In a Dec. 5 research note, Standard Chartered said bitcoin may sink as little as $5,000. The prediction, one among the bank’s list of “surprises” which are being “under-priced” by markets, would represent a 70% plunge from current prices.
“Yields plunge together with technology shares” in Standard Chartered’s nightmare 2023 scenario, “and while the Bitcoin sell-off decelerates, the damage has been done,” said Eric Robertsen, the bank’s global head of research.
“Increasingly more crypto firms and exchanges find themselves with insufficient liquidity, resulting in further bankruptcies and a collapse in investor confidence in digital assets,” he added.
Robertsen said the scenario has a “non-zero probability of occurring within the 12 months ahead” and falls “materially outside of the market consensus or our own baseline views.”
Mark Mobius: $10,000
Veteran investor Mark Mobius had a comparatively successful 2022 by way of his price call. In May, he forecast bitcoin would drop to $20,000 when it was trading above $28,000.
He said bitcoin would fall to $10,000 in 2022. That didn’t occur. Nevertheless, Mobius told CNBC that he’s sticking for his $10,000 price call in 2023.
The investor, who made his name at Franklin Templeton Investments, told CNBC that his bear case for bitcoin stemmed from rising rates of interest and general tighter monetary policy from the U.S. Federal Reserve.
“With higher rates of interest, the attraction of holding or buying Bitcoin or other cryptocurrencies becomes less attractive since just holding the coin doesn’t pay interest,” Mobius said via email.
Carol Alexander: $50,000
Carol Alexander, professor of finance at Sussex University, wasn’t far off the mark along with her prediction that bitcoin would slip to $10,000 in 2022.
Now, she thinks the cryptocurrency could possibly be set for gains — but not for reasons you may expect.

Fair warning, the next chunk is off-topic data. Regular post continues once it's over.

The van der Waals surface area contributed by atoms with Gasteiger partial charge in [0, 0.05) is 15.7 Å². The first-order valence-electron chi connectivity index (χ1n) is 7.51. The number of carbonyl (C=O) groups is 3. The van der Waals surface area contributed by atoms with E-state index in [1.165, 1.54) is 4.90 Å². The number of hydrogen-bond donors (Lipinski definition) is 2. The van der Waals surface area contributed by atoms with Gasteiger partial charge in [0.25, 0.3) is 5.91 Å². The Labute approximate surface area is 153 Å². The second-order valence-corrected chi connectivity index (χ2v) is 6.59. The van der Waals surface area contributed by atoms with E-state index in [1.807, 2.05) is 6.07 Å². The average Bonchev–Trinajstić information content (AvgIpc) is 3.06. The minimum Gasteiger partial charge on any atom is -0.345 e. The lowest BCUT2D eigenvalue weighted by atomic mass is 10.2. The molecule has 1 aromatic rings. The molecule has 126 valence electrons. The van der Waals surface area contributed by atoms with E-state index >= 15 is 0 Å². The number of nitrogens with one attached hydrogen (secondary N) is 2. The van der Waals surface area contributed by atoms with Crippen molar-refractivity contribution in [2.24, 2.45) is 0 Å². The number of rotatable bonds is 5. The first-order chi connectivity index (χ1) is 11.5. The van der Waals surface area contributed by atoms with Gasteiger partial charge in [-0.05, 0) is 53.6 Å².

The catalyst can be more dominos from the FTX fallout tipping over, Alexander said. If this happens, she expects the value of bitcoin will top $30,000 in the primary quarter, after which $50,000 by quarters three or 4.
“There shall be a managed bull market in 2023, not a bubble — so we cannot see the value overshooting as before,” she told CNBC.
“We’ll see a month or two of stable trending prices interspersed with range-bounded periods and possibly a few short-lived crashes.”
Alexander’s reasoning is that, with trading volumes evaporating with traders on edge, large holders often called “whales” will likely step in to prop up the market. The wealthiest 97 bitcoin wallet addresses account for 14.15% of the entire supply, in line with fintech firm River Financial.
Some investors have given up attempting to predict the value of bitcoin. For Antoni Trenchev, CEO of crypto lending platform Nexo, the recent events are a sobering moment.
Bitcoin was on a “positive path” earlier in 2022, with institutional adoption rising, but “a number of major forces interfered,” he said.
Trenchev once predicted bitcoin surging to a peak of $100,000 by early 2023. Now, he’s done attempting to predict the value.
Laith Khalaf, financial analyst at AJ Bell, suggested attempts to forecast bitcoin’s price are futile.
“We could possibly be sitting here talking this time next 12 months and it could possibly be at $5,000 or 50,000 it just would not surprise me since the market is so heavily driven by sentiment,” he told CNBC’s “Squawk Box Europe.”